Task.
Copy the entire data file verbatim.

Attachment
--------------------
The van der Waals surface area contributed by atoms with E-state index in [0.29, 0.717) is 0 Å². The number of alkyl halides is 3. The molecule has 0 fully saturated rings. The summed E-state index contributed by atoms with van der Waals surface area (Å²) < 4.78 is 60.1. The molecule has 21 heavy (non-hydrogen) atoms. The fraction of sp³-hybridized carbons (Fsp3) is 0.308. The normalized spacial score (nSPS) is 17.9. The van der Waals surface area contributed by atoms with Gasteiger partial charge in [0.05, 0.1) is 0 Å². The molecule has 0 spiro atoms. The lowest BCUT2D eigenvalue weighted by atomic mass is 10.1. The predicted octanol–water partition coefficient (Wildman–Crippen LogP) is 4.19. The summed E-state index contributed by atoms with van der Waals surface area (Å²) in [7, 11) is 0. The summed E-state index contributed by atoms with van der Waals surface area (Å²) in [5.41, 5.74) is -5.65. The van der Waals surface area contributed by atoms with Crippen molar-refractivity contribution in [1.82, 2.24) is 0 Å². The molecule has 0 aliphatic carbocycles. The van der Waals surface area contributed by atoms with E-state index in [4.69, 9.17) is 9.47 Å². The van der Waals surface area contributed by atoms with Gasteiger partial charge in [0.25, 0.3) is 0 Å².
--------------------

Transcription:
The van der Waals surface area contributed by atoms with E-state index in [0.29, 0.717) is 0 Å². The number of alkyl halides is 3. The molecule has 0 fully saturated rings. The summed E-state index contributed by atoms with van der Waals surface area (Å²) < 4.78 is 60.1. The molecule has 21 heavy (non-hydrogen) atoms. The fraction of sp³-hybridized carbons (Fsp3) is 0.308. The normalized spacial score (nSPS) is 17.9. The van der Waals surface area contributed by atoms with Gasteiger partial charge in [0.05, 0.1) is 0 Å². The molecule has 0 spiro atoms. The lowest BCUT2D eigenvalue weighted by atomic mass is 10.1. The predicted octanol–water partition coefficient (Wildman–Crippen LogP) is 4.19. The summed E-state index contributed by atoms with van der Waals surface area (Å²) in [7, 11) is 0. The summed E-state index contributed by atoms with van der Waals surface area (Å²) in [5.41, 5.74) is -5.65. The van der Waals surface area contributed by atoms with Crippen molar-refractivity contribution in [1.82, 2.24) is 0 Å². The molecule has 0 aliphatic carbocycles. The van der Waals surface area contributed by atoms with E-state index in [4.69, 9.17) is 9.47 Å². The van der Waals surface area contributed by atoms with Gasteiger partial charge in [0.25, 0.3) is 0 Å².